Rubus hispidus

Linnaeus
Sp. Pl. 1: 493. 1753.
Common names: Bristly or swamp dewberry ronce hispide
EndemicIllustrated
Synonyms: Rubus blanchardianus (L. H. Bailey) L. H. Bailey R. compos L. H. Bailey R. cubitans Blanchard R. davisiorum L. H. Bailey R. fassettii L. H. Bailey R. hispidus var. blanchardianus L. H. Bailey R. hispidus var. cupulifer L. H. Bailey R. hispidus var. obovalis (Michaux) Fernald R. huttonii L. H. Bailey R. paganus L. H. Bailey R. pervarius L. H. Bailey R. plus L. H. Bailey R. porteri L. H. Bailey R. provincialis L. H. Bailey R. pudens Blanchard R. rowleei L. H. Bailey R. signatus L. H. Bailey R. trifrons var. pudens (L. H. Bailey) Fernald R. vagulus R. vigil
Treatment appears in FNA Volume 9. Treatment on page 41. Mentioned on page 32, 38, 39, 42, 53.

Shrubs, sometimes herblike, to 2 dm, armed. Stems biennial, creeping, tip-rooting, flowering branches often erect, glabrous or sparsely hairy, sparsely to densely short- to long-stipitate-glandular, rarely eglandular, not pruinose; prickles sparse to dense, erect to retrorse, weak, slender, 1–3(–5) mm, narrow-based; bristles sparse to dense, erect or retrorse, narrow, flexible and weak, not gland-tipped. Leaves persistent, ternate or, rarely, palmately compound, lustrous; stipules linear to narrowly lanceolate, (2–)5–15(–20) mm; leaflets 3(–5), terminal obovate to suborbiculate, 1.7–6.5 × 1–5.2 cm, base cuneate to rounded, unlobed, margins moderately to coarsely doubly serrate, apex acute to rounded, abaxial surfaces with bristles on midvein or unarmed, glabrous or sparsely hairy, sparsely to densely short-stipitate-glandular along largest veins. Inflorescences terminal on short shoots, usually appearing axillary, 1–7(–10)-flowered, racemiform. Pedicels unarmed or bristles moderate to sometimes dense, erect to retrorse, moderately to densely hairy, sparsely to densely short- to long-stipitate-glandular. Flowers bisexual; petals white, obovate to oblanceolate, 6–10 mm; filaments filiform; ovaries glabrous. Fruits black, globose to cylindric, to 1 cm; drupelets (5–)10–15(–20), strongly coherent, separating with torus attached. 2n = 14, 21, 28, 35, 56.


Phenology: Flowering May–Jul(–Aug).
Habitat: Moist to wet woodlands, meadows, openings, bogs, fens, disturbed areas, wet to dry soil
Elevation: 0–1500 m

Distribution

V9 50-distribution-map.jpg

N.B., Nfld. and Labr. (Nfld.), N.S., Ont., P.E.I., Que., Conn., Del., D.C., Ga., Ill., Ind., Ky., Maine, Md., Mass., Mich., N.H., N.J., N.Y., N.C., Ohio, Pa., R.I., S.C., Tenn., Vt., Va., Wash., W.Va., Wis.

Discussion

Rubus hispidus is identified mostly by its creeping primocanes with somewhat lustrous, coriaceous, and relatively small leaves that persist for nearly a year, and an armature of stiff hairs or, rarely, weak, slender prickles. Plants with few persistent leaves may be evidence of introgression with R. flagellaris or R. setosus. Hybrids with R. cuneifolius have been seen around abandoned commercial cranberry bogs in New Jersey (G. Moore, pers. obs.). The superficially similar R. caesius differs from R. hispidus in its pruinose stems, deciduous and non-lustrous leaves, and pruinose fruit.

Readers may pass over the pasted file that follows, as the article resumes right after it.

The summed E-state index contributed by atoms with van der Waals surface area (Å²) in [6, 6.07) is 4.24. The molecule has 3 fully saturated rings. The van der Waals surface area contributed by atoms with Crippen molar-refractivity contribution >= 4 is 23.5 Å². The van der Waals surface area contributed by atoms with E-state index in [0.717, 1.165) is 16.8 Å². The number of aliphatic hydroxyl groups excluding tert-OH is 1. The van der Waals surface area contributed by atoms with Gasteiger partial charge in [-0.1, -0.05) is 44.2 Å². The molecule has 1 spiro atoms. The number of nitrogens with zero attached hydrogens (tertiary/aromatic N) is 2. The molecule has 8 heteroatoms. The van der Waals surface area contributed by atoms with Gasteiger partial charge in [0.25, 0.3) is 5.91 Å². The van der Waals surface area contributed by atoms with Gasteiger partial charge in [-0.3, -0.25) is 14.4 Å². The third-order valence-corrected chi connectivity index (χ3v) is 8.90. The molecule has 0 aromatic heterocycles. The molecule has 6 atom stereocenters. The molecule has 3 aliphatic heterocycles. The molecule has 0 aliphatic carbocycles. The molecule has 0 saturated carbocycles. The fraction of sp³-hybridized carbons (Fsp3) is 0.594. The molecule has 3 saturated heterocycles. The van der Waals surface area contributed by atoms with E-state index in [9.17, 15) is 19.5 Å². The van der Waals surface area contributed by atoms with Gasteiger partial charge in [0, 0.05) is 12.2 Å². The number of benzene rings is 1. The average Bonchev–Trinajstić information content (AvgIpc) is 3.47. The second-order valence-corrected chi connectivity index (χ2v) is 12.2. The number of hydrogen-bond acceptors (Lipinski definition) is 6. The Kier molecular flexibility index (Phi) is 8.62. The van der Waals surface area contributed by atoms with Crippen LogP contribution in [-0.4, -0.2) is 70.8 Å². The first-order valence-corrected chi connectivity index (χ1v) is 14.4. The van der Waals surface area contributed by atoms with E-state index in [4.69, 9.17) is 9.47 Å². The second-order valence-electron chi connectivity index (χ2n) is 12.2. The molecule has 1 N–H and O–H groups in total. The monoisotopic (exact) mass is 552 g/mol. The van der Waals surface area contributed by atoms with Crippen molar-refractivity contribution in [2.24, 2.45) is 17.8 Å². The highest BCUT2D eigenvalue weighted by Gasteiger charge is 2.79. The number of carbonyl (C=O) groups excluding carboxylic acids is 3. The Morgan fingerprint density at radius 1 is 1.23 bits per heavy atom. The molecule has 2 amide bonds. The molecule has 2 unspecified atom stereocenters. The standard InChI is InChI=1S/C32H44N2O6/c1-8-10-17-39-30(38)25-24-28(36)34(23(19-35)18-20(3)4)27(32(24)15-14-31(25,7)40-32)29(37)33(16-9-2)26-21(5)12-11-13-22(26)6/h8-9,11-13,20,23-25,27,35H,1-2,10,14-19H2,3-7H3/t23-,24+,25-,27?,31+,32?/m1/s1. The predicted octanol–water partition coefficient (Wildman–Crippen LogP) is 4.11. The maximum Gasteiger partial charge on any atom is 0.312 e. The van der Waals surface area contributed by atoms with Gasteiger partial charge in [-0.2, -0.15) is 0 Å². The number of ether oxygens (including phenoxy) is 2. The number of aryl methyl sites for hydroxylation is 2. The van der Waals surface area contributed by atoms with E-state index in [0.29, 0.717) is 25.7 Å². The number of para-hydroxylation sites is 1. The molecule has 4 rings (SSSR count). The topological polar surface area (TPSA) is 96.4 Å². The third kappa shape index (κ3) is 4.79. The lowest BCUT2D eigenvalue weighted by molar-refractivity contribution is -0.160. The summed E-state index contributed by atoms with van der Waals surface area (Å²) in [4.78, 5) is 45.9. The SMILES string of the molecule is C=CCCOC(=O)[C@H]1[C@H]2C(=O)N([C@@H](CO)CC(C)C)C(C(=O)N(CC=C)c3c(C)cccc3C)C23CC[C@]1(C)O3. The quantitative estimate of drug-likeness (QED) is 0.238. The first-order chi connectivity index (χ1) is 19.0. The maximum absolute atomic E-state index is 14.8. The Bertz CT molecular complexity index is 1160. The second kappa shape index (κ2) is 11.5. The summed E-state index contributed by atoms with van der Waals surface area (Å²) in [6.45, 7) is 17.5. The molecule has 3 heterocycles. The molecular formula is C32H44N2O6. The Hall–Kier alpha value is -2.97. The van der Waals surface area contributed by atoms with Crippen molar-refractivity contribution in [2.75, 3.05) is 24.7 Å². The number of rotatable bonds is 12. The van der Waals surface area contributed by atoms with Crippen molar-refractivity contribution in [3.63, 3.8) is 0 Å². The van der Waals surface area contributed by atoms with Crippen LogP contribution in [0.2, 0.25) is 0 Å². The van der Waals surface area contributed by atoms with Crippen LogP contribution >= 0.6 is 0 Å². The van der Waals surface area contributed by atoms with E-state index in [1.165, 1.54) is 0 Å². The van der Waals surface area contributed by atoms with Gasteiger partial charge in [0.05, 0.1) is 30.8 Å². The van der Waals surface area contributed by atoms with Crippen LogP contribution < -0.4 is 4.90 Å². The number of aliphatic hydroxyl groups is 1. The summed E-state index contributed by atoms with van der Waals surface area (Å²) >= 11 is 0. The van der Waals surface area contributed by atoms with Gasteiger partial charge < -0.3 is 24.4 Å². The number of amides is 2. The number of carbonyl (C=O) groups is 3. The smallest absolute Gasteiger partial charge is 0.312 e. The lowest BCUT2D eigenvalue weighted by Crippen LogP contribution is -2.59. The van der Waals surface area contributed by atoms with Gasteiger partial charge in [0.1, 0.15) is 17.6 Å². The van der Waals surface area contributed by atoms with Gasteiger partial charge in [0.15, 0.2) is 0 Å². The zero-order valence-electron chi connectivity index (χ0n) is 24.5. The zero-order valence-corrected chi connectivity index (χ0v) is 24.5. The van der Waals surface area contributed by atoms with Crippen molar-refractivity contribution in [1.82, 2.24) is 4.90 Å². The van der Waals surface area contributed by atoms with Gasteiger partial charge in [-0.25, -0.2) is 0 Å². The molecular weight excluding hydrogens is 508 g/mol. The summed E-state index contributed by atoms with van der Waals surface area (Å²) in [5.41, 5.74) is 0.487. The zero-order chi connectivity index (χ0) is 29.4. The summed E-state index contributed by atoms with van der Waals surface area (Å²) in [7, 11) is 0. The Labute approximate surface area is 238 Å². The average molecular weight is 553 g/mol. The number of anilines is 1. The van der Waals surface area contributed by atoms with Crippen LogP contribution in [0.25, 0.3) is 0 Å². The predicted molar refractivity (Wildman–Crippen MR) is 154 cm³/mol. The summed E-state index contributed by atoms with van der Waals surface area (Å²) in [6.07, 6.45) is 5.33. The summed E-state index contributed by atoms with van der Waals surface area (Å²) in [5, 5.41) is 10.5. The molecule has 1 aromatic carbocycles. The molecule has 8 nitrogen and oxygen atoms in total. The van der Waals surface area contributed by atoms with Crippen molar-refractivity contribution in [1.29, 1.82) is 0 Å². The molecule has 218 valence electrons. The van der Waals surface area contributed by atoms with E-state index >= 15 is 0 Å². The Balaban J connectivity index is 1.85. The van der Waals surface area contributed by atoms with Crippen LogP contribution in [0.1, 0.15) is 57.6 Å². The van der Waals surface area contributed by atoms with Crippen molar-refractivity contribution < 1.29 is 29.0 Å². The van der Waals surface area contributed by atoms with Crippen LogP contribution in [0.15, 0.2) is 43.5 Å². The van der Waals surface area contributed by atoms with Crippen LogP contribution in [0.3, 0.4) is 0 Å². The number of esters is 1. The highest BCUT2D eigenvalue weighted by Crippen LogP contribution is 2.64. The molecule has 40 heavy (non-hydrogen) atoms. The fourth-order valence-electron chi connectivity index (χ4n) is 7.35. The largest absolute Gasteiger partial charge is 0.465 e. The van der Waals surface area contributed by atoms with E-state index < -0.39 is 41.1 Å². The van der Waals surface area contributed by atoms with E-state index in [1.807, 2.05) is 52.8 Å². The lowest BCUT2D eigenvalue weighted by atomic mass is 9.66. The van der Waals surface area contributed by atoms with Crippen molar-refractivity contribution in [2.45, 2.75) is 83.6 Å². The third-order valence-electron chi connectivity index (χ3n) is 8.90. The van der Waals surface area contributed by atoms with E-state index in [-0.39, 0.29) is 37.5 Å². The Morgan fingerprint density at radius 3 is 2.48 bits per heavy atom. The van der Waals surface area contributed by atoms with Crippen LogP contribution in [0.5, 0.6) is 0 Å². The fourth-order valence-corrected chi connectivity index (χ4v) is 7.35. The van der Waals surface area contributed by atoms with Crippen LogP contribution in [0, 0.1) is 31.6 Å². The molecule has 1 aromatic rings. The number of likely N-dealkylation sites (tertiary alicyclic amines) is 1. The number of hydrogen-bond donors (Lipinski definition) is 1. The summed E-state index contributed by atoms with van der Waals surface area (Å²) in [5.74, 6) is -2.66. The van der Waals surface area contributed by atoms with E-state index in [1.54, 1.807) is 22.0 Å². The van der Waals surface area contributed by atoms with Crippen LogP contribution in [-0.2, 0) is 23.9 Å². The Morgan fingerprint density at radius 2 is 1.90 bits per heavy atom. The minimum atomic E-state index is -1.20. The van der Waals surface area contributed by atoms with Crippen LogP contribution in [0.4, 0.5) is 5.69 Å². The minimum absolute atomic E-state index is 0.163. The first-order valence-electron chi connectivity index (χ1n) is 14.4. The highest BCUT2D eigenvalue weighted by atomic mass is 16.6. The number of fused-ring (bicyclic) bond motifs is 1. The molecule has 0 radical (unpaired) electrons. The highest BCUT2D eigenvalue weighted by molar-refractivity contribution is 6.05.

Rubus hispidus is introduced in southwestern Washington State.

The following nothospecies names are based on putative hybrids involving Rubus hispidus and: R. canadensis (R. ×novanglicus L. H. Bailey); R. flagellaris (R. ×ambigens Fernald, R. ×distinctus L. H. Bailey, R. ×elongatus Brainerd & Peitersen [not R. elongatus Smith], R. ×emeritus L. H. Bailey, R. ×furtivus L. H. Bailey, R. ×kalamazoensis L. H. Bailey, R. ×permixtus Blanchard, R. ×rosendahlii L. H. Bailey, R. ×segnis L. H. Bailey, R. ×varus L. H. Bailey, R. ×vigoratus L. H. Bailey); R. setosus (R. ×adjacens Fernald, R. ×grandidens L. H. Bailey, R. ×harmonicus L. H. Bailey, R. ×jacens Blanchard, R. ×parlinii L. H. Bailey, R. ×spiculosus Fernald, R. ×tardatus Blanchard, R. ×tholiformis Fernald, R. ×trifrons Blanchard, R. ×zaplutus L. H. Bailey).

Selected References

None.

Lower Taxa

None.

... more about "Rubus hispidus"
Lawrence A. Alice +, Douglas H. Goldman +, James A. Macklin +  and Gerry Moore +
Linnaeus +
Bristly or swamp dewberry +  and ronce hispide +
N.B. +, Nfld. and Labr. (Nfld.) +, N.S. +, Ont. +, P.E.I. +, Que. +, Conn. +, Del. +, D.C. +, Ga. +, Ill. +, Ind. +, Ky. +, Maine +, Md. +, Mass. +, Mich. +, N.H. +, N.J. +, N.Y. +, N.C. +, Ohio +, Pa. +, R.I. +, S.C. +, Tenn. +, Vt. +, Va. +, Wash. +, W.Va. +  and Wis. +
0–1500 m +
Moist to wet woodlands, meadows, openings, bogs, fens, disturbed areas, wet to dry soil +
Flowering May–Jul(–Aug). +
Endemic +  and Illustrated +
Rubus blanchardianus +, R. compos +, R. cubitans +, R. davisiorum +, R. fassettii +, R. hispidus var. blanchardianus +, R. hispidus var. cupulifer +, R. hispidus var. obovalis +, R. huttonii +, R. paganus +, R. pervarius +, R. plus +, R. porteri +, R. provincialis +, R. pudens +, R. rowleei +, R. signatus +, R. trifrons var. pudens +, R. vagulus +  and R. vigil +
Rubus hispidus +
species +